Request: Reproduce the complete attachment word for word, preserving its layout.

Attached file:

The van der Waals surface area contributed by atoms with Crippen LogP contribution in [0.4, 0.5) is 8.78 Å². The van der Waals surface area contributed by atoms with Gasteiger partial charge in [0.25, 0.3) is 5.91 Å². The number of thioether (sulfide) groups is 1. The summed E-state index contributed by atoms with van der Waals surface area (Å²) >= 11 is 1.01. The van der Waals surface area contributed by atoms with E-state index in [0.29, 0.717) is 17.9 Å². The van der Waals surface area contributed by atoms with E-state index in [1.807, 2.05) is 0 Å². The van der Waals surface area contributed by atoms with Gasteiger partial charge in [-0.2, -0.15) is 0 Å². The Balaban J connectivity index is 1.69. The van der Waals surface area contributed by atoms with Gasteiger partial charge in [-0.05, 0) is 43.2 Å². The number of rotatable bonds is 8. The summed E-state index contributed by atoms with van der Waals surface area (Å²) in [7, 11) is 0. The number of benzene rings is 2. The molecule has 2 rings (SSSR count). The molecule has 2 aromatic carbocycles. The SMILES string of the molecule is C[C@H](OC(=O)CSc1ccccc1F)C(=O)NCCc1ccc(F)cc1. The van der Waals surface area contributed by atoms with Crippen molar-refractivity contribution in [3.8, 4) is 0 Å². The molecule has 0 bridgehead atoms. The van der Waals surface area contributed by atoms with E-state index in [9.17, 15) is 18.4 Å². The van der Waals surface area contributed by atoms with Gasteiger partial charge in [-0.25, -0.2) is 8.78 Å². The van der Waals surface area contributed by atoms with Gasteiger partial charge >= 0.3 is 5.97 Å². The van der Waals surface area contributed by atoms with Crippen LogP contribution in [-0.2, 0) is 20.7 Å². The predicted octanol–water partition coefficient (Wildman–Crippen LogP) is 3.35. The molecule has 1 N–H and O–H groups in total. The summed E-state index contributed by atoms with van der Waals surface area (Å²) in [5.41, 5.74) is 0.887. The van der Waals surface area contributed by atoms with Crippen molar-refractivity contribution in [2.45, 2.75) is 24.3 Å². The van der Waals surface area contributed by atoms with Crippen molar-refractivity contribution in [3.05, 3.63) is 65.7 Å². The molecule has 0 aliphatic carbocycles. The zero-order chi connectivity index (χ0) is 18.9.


The van der Waals surface area contributed by atoms with Crippen LogP contribution in [0.4, 0.5) is 8.78 Å². The van der Waals surface area contributed by atoms with Gasteiger partial charge in [0.25, 0.3) is 5.91 Å². The number of thioether (sulfide) groups is 1. The summed E-state index contributed by atoms with van der Waals surface area (Å²) >= 11 is 1.01. The van der Waals surface area contributed by atoms with E-state index in [0.29, 0.717) is 17.9 Å². The van der Waals surface area contributed by atoms with E-state index in [1.807, 2.05) is 0 Å². The van der Waals surface area contributed by atoms with Gasteiger partial charge in [-0.2, -0.15) is 0 Å². The Balaban J connectivity index is 1.69. The van der Waals surface area contributed by atoms with Gasteiger partial charge in [-0.05, 0) is 43.2 Å². The number of rotatable bonds is 8. The summed E-state index contributed by atoms with van der Waals surface area (Å²) in [7, 11) is 0. The number of benzene rings is 2. The molecule has 2 rings (SSSR count). The molecule has 2 aromatic carbocycles. The SMILES string of the molecule is C[C@H](OC(=O)CSc1ccccc1F)C(=O)NCCc1ccc(F)cc1. The van der Waals surface area contributed by atoms with Crippen molar-refractivity contribution in [3.8, 4) is 0 Å². The molecule has 0 bridgehead atoms. The van der Waals surface area contributed by atoms with E-state index in [9.17, 15) is 18.4 Å². The van der Waals surface area contributed by atoms with Gasteiger partial charge in [-0.25, -0.2) is 8.78 Å². The van der Waals surface area contributed by atoms with Gasteiger partial charge >= 0.3 is 5.97 Å². The van der Waals surface area contributed by atoms with Crippen LogP contribution in [-0.2, 0) is 20.7 Å². The predicted octanol–water partition coefficient (Wildman–Crippen LogP) is 3.35. The molecule has 1 N–H and O–H groups in total. The summed E-state index contributed by atoms with van der Waals surface area (Å²) in [5.41, 5.74) is 0.887. The van der Waals surface area contributed by atoms with Crippen molar-refractivity contribution in [2.45, 2.75) is 24.3 Å². The van der Waals surface area contributed by atoms with Crippen molar-refractivity contribution in [3.05, 3.63) is 65.7 Å². The molecule has 0 aliphatic carbocycles. The zero-order chi connectivity index (χ0) is 18.9.